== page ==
Falling Deeper Under a Spell
RICHMOND FONTAINE- Thirteen cities
Imagine jumping in a big and battered Dodge Charger with one or two of your fellow losers and driving the dusty road from Oregon to Tucson, Arizona, drifting through countless cities and noting the various other failures at life you see along the way (think "Thelma and Louise" without the dodgy perms and murder charges). This is the soundtrack. The seventh studio album from the very observant wordsmith that is Willy Vlautin and his merry band (featuring guest appearances from members of Calexico and Giant Sands, naturally), "Thirteen Cities" boasts songs for the lonely and songs for the slacker; hell, there are even songs for the lonely slacker, each one featuring Richmond Fontaine's trademark wonderful imagery and inspirational instrumentation, forming a desolate yet romantic reference to society today and how it has left us full of regret and wondering what we are doing with our lives.
So obviously not very cheerful stuff but perhaps quite thought-provoking. Dark characters play a messed up cast of oddballs who lurk in every verse-chorus-verse, some sounding as cynical as The Shins or Bright Eyes (in the lively jaunt through sad adulthood "Moving back home #2"), some like Dylan ("I fell into painting houses"), some beautifully uplifting and daring a freedom that can only be dreamt about when staring up at a cloudless blue sky (in the gorgeous fluttering guitar work in "El Tiradito" and "Ballad of Dan Fanta"), all essentially about growing up but not really wanting to. Each track makes you look yourself square in the eye. It all sounds very deep, doesn't it? Well, that's because it is pretty much is. If you're looking for variety, true enough- you might not find it here. But if good, strong storytelling and the American way is your thing, then look no further. Because it doesn't get much better than this.
Released February 5th, 2007
KIERAN MCMAHON- Falling deeper under a spell
A boy growing up in '70's Belfast dreams of a way out and finds it
with a guitar in a cold garage connected to the house he shares with
ten other members of his family. The result is an admirable introspective
of what is, at times anyway, a rather melancholy life, put to a mostly
acoustic-pop backing track (with appearances from strings, woodwind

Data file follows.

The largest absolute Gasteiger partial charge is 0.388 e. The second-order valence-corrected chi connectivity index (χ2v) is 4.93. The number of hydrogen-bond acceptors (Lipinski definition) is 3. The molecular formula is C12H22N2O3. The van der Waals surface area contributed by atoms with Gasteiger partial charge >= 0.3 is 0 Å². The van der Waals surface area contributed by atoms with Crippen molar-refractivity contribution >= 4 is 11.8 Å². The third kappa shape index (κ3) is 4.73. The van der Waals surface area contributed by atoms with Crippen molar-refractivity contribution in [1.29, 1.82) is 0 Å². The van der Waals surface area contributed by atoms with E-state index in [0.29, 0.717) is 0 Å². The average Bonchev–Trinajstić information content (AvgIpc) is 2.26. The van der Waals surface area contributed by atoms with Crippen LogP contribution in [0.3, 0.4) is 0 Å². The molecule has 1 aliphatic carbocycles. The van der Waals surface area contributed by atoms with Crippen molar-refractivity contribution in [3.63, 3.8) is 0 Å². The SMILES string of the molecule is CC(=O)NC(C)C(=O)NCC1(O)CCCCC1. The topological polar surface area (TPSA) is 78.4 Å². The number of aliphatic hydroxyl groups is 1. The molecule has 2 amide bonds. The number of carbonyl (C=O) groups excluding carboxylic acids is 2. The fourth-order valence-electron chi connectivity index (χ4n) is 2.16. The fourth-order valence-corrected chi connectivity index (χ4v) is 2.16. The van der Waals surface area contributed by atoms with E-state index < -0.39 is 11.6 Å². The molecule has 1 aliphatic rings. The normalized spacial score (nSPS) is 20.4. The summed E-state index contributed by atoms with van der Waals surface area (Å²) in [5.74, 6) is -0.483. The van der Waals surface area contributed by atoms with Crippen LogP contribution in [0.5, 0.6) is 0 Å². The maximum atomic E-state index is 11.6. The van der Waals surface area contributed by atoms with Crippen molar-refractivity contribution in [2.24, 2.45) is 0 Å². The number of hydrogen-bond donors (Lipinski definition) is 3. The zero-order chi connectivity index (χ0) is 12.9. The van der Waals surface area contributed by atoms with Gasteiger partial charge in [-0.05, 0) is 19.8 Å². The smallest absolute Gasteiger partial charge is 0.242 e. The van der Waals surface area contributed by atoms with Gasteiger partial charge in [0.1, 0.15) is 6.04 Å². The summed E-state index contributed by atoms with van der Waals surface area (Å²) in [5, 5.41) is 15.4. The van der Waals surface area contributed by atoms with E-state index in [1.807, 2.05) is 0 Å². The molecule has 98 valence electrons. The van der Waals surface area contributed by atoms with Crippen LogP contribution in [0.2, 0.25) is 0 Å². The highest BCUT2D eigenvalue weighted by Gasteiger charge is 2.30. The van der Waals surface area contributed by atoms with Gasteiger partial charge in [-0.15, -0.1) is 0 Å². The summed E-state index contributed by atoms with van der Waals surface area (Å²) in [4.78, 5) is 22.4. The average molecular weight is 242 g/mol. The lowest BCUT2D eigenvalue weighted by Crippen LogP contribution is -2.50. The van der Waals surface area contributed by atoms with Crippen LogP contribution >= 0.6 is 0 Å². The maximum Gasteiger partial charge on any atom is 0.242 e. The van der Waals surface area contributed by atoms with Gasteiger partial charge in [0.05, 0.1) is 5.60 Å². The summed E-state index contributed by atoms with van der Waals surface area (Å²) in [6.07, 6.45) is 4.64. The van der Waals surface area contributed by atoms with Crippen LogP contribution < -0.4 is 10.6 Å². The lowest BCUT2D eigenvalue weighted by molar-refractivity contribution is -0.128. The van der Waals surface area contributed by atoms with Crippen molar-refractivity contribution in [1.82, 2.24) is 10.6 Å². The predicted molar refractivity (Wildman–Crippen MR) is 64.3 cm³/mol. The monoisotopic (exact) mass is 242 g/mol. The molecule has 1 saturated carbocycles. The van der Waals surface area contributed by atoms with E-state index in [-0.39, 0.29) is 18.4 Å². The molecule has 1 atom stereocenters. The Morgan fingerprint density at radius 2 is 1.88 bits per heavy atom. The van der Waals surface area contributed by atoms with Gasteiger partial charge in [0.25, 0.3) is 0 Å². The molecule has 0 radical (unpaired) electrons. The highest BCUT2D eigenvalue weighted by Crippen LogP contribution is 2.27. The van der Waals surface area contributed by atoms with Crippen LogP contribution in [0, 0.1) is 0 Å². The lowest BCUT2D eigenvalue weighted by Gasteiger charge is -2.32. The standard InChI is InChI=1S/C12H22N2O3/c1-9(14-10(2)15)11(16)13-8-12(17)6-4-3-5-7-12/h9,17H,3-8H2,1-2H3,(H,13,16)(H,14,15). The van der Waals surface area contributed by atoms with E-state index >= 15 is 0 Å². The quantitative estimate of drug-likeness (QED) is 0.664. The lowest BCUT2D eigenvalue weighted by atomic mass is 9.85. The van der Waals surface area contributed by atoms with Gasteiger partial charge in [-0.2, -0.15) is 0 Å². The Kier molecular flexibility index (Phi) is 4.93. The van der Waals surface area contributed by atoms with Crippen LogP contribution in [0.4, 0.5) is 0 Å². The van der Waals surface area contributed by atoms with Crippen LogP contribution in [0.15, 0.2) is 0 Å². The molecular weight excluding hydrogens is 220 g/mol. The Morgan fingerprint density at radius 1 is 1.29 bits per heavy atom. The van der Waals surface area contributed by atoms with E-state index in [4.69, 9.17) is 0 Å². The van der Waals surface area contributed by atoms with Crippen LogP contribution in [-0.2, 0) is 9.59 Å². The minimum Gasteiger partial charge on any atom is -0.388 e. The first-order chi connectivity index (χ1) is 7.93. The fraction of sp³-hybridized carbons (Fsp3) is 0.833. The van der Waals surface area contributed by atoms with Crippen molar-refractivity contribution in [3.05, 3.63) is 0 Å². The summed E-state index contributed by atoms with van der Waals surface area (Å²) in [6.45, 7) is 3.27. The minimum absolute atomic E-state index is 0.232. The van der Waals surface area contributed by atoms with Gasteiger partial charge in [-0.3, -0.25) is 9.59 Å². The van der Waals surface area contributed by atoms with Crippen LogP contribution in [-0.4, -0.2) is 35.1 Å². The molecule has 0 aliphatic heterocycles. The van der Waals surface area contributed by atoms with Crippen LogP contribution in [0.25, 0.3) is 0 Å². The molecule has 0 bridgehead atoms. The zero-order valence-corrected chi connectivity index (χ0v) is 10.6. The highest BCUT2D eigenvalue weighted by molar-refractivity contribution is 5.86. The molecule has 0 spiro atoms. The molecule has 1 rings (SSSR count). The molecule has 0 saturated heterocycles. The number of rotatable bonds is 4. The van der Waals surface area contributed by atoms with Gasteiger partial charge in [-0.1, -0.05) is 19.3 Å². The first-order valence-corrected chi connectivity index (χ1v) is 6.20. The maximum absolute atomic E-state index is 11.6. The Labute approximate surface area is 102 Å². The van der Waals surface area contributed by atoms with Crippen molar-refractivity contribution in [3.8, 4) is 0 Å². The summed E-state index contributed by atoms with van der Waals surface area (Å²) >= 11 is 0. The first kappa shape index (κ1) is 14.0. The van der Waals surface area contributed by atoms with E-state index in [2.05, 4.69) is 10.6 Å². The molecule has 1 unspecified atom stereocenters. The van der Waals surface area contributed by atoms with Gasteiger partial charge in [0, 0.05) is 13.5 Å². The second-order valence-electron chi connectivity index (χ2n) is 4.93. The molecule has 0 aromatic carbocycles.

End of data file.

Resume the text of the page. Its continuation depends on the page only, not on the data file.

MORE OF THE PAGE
and vibraphone building up an undeniably lush and mature sound). And,
after getting backing from David Gray's manager, Mr. McMahon, now based
in Germany, even sold some of his belongings to finance his musical
career and this amount of dedication and ambition only makes me wish
I appreciated his debut effort more.
Story One play a kind of melodic rock which they compare to Muse, Sebadoh and Doves. Don't be fooled. They principally stand accused of sounding like a grungey version of Nickelback. Which obviously hasn't hurt them much, at least not in the USA, where they have played Johnny Depp's Viper Room to a good crowd, so it is told. Having said that, they are still relatively unknown outside Nottingham (where they all, of course, met at university). At best, this is basically rather sickly power rock, strapping young men who belt them out (apart from the obligatory mournful ballad "Clementine" and the pondering "Disposable") the singer even making a fiddle look sexy. Though this is not enough. The darker and more atmospheric "Delhi Funeral" ends the album and caught my attention much more than the previous ten songs, sounding like a more impressive Snow Patrol. Apart from that, the most exciting thing I can tell you about Story One is that, if their bassist was a weapon, he would be a knuckleduster. It's well done but it's been done, if you know what I'm saying. Still, don't take my word for it. You can download the entire lot for free by visiting their website. The artwork is really very nice